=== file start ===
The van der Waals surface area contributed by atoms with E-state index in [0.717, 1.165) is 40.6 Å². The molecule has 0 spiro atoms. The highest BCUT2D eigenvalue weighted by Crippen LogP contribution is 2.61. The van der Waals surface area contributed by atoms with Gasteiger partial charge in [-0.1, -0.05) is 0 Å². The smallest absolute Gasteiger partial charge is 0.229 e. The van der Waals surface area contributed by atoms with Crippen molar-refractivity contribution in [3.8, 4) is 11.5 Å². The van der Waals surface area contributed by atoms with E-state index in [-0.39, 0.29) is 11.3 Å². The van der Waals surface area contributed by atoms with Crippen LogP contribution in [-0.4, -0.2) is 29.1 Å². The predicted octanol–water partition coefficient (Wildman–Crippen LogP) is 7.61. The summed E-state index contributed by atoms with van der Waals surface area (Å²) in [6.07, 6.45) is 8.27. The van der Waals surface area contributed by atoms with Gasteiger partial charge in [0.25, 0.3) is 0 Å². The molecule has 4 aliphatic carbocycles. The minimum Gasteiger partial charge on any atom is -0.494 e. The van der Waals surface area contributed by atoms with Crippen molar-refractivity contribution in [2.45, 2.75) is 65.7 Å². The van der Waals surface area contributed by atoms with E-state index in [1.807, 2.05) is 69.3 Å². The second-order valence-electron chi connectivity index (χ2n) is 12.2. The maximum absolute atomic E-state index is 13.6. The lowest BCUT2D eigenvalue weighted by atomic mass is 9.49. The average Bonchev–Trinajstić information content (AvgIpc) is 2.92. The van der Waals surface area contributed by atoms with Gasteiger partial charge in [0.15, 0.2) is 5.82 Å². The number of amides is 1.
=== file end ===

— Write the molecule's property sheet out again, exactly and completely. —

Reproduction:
The van der Waals surface area contributed by atoms with E-state index in [0.717, 1.165) is 40.6 Å². The molecule has 0 spiro atoms. The highest BCUT2D eigenvalue weighted by Crippen LogP contribution is 2.61. The van der Waals surface area contributed by atoms with Gasteiger partial charge in [-0.1, -0.05) is 0 Å². The smallest absolute Gasteiger partial charge is 0.229 e. The van der Waals surface area contributed by atoms with Crippen molar-refractivity contribution in [3.8, 4) is 11.5 Å². The van der Waals surface area contributed by atoms with E-state index in [-0.39, 0.29) is 11.3 Å². The van der Waals surface area contributed by atoms with Crippen LogP contribution in [-0.4, -0.2) is 29.1 Å². The predicted octanol–water partition coefficient (Wildman–Crippen LogP) is 7.61. The summed E-state index contributed by atoms with van der Waals surface area (Å²) in [6.07, 6.45) is 8.27. The van der Waals surface area contributed by atoms with Gasteiger partial charge in [0.25, 0.3) is 0 Å². The molecule has 4 aliphatic carbocycles. The minimum Gasteiger partial charge on any atom is -0.494 e. The van der Waals surface area contributed by atoms with Crippen molar-refractivity contribution in [2.45, 2.75) is 65.7 Å². The van der Waals surface area contributed by atoms with E-state index in [1.807, 2.05) is 69.3 Å². The second-order valence-electron chi connectivity index (χ2n) is 12.2. The maximum absolute atomic E-state index is 13.6. The lowest BCUT2D eigenvalue weighted by atomic mass is 9.49. The average Bonchev–Trinajstić information content (AvgIpc) is 2.92. The van der Waals surface area contributed by atoms with Gasteiger partial charge in [0.15, 0.2) is 5.82 Å². The number of amides is 1.